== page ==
Wake County Hazard Mitigation Plan - January 2020


1 Introduction

Section 1 provides a general introduction to hazard mitigation and an introduction to the Wake County Multi-Jurisdictional Hazard Mitigation Plan. This section contains the following subsections:

1.1 Background

1.2 Purpose and Authority

1.3 Scope

1.4 References

1.5 Plan Organization



This document comprises a Hazard Mitigation Plan for Wake County, North Carolina and its incorporated municipalities. Each year in the United States, natural and human-caused hazards take the lives of hundreds of people and injure thousands more. Nationwide, taxpayers pay billions of dollars annually to help communities, organizations, businesses, and individuals recover from disasters. These monies only partially reflect the true cost of disasters because additional expenses incurred by insurance companies and non- governmental organizations are not reimbursed by tax dollars. Many natural hazards are predictable, and much of the damage caused by hazard events can be reduced or even eliminated. Hazards are a natural part of the environment that will inevitably continue to occur, but there is much we can do to minimize their impacts on our communities and prevent them from resulting in disasters. Every community faces different hazards, has different resources to draw upon in combating problems, and has different interests that influence the solutions to those problems. Because there are many ways to deal with hazards and many agencies that can help, there is no one solution for managing or mitigating their effects. Planning is one of the best ways to develop a customized program that will mitigate the impacts of hazards while accounting for the unique character of a community. A well-prepared hazard mitigation plan will ensure that all possible activities are reviewed and implemented so that the problem is addressed by the most appropriate and efficient solutions. It can also ensure that activities are coordinated with each other and with other goals and activities, preventing conflicts and reducing the costs of implementing each individual activity. This plan provides a framework for all interested parties to work together toward mitigation. It establishes the vision and guiding principles for reducing hazard risk and proposes specific mitigation actions to eliminate or reduce identified vulnerabilities. In an effort to reduce the nation's mounting natural disaster losses, the U.S. Congress passed the Disaster Mitigation Act of 2000 (DMA 2000) to invoke new and revitalized approaches to mitigation planning. Section 322 of DMA 2000 emphasizes the need for state and local government entities to closely coordinate on mitigation planning activities and makes the development of a hazard mitigation plan a specific eligibility requirement for any local government applying for federal mitigation grant funds. These funds include the Hazard Mitigation Grant Program (HMGP), the Pre-Disaster Mitigation (PDM) program, and the Flood Mitigation Assistance (FMA) Program, all of which are administered by the Federal Emergency Management Agency (FEMA) under the Department of Homeland Security. Communities with an adopted and federally approved hazard mitigation plan thereby become pre-positioned and more apt to receive available mitigation funds before and after the next disaster strikes.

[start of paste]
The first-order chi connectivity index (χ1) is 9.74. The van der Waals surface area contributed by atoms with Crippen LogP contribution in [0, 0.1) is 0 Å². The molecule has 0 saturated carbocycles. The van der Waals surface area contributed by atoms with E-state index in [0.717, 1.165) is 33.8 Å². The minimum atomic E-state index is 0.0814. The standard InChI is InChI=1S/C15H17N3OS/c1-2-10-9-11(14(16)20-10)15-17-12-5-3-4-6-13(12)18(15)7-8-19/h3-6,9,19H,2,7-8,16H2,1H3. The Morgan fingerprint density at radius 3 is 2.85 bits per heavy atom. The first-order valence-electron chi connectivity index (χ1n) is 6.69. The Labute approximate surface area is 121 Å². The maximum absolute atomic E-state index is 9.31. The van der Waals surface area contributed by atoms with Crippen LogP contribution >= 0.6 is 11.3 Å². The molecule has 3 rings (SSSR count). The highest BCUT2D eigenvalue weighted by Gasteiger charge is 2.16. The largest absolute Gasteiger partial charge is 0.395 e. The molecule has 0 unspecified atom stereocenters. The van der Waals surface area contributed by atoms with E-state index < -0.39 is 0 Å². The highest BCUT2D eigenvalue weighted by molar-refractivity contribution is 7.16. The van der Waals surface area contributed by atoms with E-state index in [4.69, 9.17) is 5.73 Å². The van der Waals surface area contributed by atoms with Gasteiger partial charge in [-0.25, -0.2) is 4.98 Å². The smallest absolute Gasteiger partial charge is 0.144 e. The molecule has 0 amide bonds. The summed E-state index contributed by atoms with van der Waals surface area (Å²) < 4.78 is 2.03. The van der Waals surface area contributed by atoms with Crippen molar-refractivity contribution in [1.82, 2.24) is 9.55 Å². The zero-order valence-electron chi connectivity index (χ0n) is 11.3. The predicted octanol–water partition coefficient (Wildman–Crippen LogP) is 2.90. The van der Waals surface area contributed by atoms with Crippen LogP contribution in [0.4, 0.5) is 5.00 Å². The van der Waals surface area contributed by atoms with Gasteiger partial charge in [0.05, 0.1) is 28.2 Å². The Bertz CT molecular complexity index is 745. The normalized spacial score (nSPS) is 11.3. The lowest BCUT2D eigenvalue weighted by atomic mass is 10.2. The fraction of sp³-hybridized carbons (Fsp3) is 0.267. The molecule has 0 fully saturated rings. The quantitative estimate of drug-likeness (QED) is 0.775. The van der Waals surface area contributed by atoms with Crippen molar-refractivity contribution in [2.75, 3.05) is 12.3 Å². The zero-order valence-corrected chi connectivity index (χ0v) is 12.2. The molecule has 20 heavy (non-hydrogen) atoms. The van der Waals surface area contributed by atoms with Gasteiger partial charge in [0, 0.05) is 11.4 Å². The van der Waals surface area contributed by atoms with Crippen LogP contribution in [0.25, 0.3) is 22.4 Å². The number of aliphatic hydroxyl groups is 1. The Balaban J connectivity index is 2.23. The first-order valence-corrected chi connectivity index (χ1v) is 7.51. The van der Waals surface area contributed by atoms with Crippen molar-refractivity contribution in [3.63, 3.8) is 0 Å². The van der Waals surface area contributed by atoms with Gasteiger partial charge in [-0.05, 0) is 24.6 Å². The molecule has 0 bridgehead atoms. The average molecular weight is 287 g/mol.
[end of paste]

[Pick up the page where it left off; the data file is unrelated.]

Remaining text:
Wake County Multi-Jurisdictional Hazard Mitigation Plan 2019


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